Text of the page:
Furthermore, if you want to remove most distros from your computer, you have to format the partition they’re on, first digging into Windows and getting rid of Grub so that you won’t get errors that prevent you from booting at all without a boot disc.
Now, there is absolutely no reason that Windows couldn’t be the default, just as there is no reason that Linux should have to be installed into its own partition on a drive — thus opening another can of worms.Â How do we know that?Â Because Ubuntu, of all the distros I’ve tried (about a dozen) has a installer called WUBI that installs the complete Ubuntu OS, with all its bells and whistles, into a folder on the drive of a Windows machine just like installing an ordinary program. Want shed of Linux?Â Uninstall it, using Add or Remove Programs or your other favorite uninstaller.Â I don’t know how it does that, AND I DON’T NEED TO KNOW.Â It just works.
So listen up, programmers: if you want your systems adopted outside your own little crowd of self-congratulatory byte-heads, make it idiot proof, and easy to use. Regardless of what seems to be an elitist attitude that users should have to pay their dues or something silly like that, you have to face reality.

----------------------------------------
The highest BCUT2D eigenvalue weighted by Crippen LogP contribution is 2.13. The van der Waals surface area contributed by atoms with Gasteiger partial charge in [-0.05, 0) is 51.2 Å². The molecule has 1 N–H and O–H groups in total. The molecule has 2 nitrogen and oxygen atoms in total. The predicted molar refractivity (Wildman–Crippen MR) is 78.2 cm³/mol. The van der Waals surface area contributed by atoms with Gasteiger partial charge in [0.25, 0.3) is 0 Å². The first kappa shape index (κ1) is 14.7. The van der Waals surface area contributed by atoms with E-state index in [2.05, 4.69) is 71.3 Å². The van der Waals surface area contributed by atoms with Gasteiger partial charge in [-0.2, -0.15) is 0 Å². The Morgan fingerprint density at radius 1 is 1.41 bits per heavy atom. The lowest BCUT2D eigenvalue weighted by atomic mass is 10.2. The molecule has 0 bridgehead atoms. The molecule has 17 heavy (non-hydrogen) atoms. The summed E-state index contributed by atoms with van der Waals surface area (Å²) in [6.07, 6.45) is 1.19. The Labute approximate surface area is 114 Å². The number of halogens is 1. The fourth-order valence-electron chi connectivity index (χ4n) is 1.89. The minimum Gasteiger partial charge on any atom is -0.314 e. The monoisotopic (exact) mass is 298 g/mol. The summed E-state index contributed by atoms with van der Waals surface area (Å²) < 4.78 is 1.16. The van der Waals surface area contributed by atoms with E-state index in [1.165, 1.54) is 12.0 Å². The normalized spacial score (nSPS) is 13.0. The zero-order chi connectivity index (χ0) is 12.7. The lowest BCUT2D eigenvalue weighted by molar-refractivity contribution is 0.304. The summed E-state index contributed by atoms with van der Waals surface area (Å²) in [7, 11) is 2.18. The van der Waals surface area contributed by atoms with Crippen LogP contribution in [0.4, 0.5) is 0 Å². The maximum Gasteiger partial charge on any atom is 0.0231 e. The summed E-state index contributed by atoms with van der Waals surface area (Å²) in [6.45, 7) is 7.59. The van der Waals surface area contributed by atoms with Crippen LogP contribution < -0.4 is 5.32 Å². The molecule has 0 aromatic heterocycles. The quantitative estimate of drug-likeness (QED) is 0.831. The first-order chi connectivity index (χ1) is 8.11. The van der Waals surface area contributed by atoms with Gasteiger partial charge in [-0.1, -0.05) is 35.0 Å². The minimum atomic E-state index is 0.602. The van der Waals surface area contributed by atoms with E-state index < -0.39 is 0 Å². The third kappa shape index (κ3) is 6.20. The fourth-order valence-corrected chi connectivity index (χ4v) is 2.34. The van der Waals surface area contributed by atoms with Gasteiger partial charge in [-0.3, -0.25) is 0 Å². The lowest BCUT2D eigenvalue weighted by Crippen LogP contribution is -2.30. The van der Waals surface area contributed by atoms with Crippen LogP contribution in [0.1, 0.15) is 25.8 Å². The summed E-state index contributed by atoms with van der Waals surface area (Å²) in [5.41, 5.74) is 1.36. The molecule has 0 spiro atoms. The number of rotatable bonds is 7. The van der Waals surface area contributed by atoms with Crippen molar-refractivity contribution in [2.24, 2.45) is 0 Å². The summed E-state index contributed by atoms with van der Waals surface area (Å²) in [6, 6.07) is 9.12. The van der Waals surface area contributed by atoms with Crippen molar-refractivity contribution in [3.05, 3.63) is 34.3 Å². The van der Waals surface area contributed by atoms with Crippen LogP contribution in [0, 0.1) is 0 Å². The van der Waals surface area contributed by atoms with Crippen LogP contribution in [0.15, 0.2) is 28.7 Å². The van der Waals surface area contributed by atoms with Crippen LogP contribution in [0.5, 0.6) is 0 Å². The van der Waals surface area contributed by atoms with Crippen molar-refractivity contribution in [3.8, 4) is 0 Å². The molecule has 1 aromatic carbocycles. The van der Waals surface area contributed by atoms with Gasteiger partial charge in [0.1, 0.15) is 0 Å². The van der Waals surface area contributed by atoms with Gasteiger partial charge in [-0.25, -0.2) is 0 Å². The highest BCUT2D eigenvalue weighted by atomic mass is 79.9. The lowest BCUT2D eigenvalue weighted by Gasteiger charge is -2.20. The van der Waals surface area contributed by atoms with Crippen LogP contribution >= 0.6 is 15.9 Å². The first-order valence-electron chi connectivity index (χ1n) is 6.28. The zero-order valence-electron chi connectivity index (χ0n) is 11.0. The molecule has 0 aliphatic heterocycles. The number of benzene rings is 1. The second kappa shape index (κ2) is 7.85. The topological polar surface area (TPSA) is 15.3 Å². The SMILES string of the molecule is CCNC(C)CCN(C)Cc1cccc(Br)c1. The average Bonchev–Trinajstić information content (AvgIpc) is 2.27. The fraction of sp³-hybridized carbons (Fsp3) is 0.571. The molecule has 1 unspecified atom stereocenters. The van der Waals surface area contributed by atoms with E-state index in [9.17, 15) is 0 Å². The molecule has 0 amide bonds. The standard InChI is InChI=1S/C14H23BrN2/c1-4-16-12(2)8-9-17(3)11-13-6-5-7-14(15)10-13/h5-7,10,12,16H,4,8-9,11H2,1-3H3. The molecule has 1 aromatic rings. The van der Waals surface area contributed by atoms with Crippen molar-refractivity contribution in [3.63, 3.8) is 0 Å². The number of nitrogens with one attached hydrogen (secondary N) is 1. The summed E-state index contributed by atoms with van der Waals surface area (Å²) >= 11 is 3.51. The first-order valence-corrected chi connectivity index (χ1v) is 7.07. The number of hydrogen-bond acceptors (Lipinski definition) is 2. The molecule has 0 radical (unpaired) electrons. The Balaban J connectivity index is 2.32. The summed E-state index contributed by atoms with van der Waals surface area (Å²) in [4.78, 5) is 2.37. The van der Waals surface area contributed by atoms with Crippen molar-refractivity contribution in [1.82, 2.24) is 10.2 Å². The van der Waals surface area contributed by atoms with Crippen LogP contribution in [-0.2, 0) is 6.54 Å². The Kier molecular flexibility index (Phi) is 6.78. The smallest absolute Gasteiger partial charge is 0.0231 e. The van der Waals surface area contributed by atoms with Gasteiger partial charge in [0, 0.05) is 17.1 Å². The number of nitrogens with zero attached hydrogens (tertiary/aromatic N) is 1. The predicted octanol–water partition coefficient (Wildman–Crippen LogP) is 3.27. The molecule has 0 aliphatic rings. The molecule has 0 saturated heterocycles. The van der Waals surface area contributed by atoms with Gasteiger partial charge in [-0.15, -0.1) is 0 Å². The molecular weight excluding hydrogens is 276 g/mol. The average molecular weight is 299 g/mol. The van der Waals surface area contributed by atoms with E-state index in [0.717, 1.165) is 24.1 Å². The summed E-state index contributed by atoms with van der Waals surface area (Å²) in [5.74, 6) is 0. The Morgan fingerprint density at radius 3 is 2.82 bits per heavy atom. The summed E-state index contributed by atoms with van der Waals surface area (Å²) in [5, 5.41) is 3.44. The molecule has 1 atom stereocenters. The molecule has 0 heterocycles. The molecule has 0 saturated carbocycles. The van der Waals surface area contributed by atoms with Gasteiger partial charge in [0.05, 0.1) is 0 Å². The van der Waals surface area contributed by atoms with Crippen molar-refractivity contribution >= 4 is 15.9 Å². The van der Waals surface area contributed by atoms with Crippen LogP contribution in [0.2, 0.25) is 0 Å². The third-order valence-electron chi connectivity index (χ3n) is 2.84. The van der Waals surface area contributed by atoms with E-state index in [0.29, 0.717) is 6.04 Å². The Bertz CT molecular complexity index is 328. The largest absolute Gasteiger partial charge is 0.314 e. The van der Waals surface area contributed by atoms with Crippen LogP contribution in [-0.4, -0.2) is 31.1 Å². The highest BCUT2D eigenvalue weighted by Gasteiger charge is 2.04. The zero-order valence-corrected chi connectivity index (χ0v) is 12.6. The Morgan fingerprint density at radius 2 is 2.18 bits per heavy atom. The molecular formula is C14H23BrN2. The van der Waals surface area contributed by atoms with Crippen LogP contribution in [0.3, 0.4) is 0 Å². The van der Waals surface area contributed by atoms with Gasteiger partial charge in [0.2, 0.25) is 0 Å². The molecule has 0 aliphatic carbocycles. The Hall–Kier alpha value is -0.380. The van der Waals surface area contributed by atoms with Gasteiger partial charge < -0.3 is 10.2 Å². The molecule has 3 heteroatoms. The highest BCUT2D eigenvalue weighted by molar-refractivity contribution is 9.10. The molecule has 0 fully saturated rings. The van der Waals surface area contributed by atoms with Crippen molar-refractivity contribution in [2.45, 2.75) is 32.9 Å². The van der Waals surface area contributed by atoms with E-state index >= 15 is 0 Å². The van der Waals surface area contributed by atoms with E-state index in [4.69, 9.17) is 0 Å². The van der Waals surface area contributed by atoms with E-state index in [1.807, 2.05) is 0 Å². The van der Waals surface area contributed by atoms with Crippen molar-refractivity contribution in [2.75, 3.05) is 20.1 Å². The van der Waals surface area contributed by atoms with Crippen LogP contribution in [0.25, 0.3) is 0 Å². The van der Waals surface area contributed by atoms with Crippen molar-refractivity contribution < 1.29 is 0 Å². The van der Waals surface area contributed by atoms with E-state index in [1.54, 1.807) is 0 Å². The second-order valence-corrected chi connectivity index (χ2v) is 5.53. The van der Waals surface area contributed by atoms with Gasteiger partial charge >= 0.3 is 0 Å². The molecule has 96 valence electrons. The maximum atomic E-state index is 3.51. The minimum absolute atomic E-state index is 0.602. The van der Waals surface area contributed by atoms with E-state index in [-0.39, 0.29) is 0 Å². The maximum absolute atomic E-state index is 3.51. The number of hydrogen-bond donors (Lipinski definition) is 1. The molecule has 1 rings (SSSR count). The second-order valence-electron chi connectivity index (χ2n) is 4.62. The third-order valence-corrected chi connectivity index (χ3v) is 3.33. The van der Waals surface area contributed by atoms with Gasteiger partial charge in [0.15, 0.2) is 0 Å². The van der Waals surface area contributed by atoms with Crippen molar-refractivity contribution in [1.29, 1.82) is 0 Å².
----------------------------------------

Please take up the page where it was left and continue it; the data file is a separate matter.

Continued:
We ain’t payin’ no dues.Â There is a good reason why Ubuntu is kicking other distros all the way to the curb amongst the non-cognoscenti: it’s nearly idiot-proof, and getting closer every day.Â Even Freespire is a PITA in comparison.Â Ubuntu can use CNR too, ya know.Â If you want success in the distro race, the formula is simple. Learn to think like beginners.Â Build interfaces for beginners.Â Find the few amongst you who can achieve “beginner mind,” and let them write voluminous help files covering every aspect of the system, from plugging in the box to running Photoshop in a virtual machine.
Or buy a canoe, because you guys are well on the way to missing the boat.